new-york

Howard Hodgkin

Andre Emmerich Gallery

Howard Hodgkin’s paintings bear such evident marks of his borrowing from predecessors that they are pictures about the dynamics of influence as much as they are about their nominal subjects. The presence of Seurat in Hodgkin’s frames within frames is immediately apparent, as is that of Matisse in Hodgkin’s bright colors and his attraction to landscape seen through windows. This is not to say that Hodgkin’s works are directly imitative. In fact, what is extraordinary about them is the degree to which they can candidly admit the weighty influence of these past artists while still maintaining their autonomy.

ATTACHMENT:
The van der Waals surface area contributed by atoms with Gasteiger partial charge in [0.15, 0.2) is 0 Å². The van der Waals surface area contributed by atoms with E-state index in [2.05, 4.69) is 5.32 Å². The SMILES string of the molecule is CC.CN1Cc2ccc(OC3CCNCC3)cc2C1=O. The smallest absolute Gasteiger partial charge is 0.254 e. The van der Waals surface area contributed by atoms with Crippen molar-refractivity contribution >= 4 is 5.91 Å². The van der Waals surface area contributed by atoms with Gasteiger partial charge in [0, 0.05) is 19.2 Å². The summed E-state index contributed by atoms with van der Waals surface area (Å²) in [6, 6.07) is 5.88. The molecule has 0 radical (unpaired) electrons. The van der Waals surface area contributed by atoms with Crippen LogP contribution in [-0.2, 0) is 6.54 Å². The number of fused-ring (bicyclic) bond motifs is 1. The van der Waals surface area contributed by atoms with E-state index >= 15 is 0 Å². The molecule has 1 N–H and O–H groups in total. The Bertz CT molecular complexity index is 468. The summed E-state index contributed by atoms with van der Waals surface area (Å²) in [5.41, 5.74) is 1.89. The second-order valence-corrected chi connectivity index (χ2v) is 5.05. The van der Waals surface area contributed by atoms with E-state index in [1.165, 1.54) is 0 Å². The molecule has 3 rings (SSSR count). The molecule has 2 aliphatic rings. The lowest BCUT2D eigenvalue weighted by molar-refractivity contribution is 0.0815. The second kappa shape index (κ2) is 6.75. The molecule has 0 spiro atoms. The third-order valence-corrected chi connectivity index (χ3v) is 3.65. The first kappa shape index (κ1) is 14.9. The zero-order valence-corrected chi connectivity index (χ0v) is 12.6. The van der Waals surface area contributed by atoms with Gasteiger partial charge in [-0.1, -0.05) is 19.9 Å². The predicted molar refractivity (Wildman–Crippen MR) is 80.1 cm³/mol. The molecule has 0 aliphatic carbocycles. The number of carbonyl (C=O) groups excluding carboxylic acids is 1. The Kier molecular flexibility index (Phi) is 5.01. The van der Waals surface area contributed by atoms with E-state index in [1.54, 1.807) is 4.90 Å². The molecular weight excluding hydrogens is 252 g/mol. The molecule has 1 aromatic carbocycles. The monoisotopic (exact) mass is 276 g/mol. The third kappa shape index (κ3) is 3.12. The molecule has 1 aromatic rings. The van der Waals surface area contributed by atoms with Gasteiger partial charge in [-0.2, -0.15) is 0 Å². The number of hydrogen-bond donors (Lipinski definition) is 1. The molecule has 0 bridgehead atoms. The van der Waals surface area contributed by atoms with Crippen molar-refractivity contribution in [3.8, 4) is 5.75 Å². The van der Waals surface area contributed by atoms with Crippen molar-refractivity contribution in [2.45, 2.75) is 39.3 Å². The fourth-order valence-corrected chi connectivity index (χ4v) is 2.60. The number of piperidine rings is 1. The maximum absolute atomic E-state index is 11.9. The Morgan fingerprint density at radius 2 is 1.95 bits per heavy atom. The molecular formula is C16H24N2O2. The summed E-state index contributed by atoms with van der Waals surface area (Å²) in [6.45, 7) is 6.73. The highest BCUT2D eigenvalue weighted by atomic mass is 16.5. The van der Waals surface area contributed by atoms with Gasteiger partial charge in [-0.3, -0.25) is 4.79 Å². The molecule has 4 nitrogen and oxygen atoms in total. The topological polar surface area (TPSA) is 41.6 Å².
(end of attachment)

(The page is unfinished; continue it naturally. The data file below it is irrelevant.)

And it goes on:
It is not through any assertive, novel devices that these pictures confront Seurat and Matisse (and early Kandinsky, and some others). Rather, Hodgkin faces the past with a kind of encompassing joviality, as if gently parodying his precursors while at once parodying himself will sweep all

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